Disputes over natural resources are a persistent challenge to international peace, security, and economic development. Natural resources (such as oil, gas, minerals, timber and water) are a major source of national income for many countries and, when managed effectively, can also provide jobs, infrastructure and livelihoods for local populations. Resource development has also become a key objective for donor development strategies in fragile states, on the assumption that extractive sector development can contribute to stability and security. Yet academics, researchers and policy-makers have already highlighted a great many situations whereby natural resource disputes have fed into, undermined, and enflamed situations of violent conflict and instability. Natural resources can be a source of grievance, which may be related to the inequitable distribution of benefits from natural resources, the lack of opportunities for marginalized groups, or environmental and social harm caused by the unsustainable extraction of resources.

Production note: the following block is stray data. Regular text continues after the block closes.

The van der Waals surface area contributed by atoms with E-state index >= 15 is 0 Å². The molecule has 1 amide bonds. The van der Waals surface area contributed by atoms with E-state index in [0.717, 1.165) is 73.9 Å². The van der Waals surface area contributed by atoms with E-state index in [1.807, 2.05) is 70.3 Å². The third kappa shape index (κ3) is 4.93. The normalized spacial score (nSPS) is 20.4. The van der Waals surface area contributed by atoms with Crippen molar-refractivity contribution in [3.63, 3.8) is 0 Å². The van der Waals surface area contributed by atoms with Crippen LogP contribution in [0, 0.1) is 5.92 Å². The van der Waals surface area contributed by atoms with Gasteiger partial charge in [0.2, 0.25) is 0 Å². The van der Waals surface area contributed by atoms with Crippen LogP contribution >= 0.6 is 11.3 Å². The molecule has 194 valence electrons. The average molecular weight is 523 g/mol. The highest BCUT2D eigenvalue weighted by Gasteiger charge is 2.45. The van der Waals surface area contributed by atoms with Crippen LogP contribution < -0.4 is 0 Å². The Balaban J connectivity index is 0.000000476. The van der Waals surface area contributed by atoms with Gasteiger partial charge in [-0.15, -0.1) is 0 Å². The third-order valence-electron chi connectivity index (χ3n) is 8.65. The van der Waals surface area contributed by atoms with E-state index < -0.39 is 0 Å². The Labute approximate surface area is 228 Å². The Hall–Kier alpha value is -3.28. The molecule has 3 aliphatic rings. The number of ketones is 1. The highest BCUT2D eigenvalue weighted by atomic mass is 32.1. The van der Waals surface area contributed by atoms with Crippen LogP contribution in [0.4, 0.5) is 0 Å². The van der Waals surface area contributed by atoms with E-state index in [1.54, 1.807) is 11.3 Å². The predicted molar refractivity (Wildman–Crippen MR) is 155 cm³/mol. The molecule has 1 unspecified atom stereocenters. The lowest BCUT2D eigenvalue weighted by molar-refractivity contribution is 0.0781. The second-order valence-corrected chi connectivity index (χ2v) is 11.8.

Chatham House is engaged on a multi-project exploration of the links between natural resources and conflict. The research aims to generate new thinking on a range of underexplored issues including: the intersections between effective environmental management and peace-building; the ways in which the international community can or should intervene in international natural resource disputes; and whether the extractive industries can go beyond ‘do no harm’ and actively contribute to peace in fragile and conflict-affected situations.